I've created a new section on my website Botanical Art and Artists for information about and recommendations of Art Materials used by Botanical Artists and Illustrators. The aim is to
Many of you will be aware that I've been steadily compiling tips, techniques and recommendations about the use of art media, materials and equipment for botanical art and illustration. If not, take a look for example at:
I've got a number of NEW PAGES to develop in this section.
One of the ones I'd like to develop first is a new page about Favourite Art Materials - the ones people openly recommend. The new page will cover both favourite art supplies and favoured art materials suppliers - to the extend that these have been independently identified by botanical artists and illustrators on their own sites.
What I'm now trying to do is identify all those webpages and/or blog posts created by reputable botanical artists that provide information about
I've highlighted some examples below.
Highlight favourite art supplies.
For example a post which provides a compendium of recommendations is
Others highlight one specific type of art material, the options available and what they've noticed about them. This includes products where you really like them right up until the point at which they need to be misplaced (often relating to comments on brushes)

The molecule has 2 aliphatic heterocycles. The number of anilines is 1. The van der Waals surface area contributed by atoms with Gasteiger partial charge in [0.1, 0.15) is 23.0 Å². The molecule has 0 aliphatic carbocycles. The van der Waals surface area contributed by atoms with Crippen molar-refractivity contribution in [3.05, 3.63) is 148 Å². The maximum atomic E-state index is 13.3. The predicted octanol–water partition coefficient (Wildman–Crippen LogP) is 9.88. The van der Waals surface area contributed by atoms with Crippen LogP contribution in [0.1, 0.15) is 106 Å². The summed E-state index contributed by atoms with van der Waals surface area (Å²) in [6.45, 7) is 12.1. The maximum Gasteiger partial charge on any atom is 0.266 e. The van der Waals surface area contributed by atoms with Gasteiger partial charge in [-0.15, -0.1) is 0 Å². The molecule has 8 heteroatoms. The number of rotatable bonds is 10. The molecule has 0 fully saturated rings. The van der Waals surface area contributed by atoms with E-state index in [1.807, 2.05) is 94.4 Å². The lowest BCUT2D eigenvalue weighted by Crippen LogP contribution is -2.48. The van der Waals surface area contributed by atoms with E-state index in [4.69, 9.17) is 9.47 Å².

While others provide information on the tests they've done on different options eg for paper
Nominate favoured suppliers.
Others will highlight the art supplier they favour as being reliable and stocking good quality products.
If you have a recommendation
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Two FREE botanical art demonstrations are scheduled next week at the GreatArt store in the heart of Shoreditch - at 41-49 Kingsland Road, London, E2 8AG on the 3rd and 4th October 2017. (Store hours 10:00 to 19:00)
Amber Halsall and Angeline De Meester will be at the store, one on each day, for a day's residency to demonstrate contemporary botanical art techniques and brief you about their tips for effective paintings.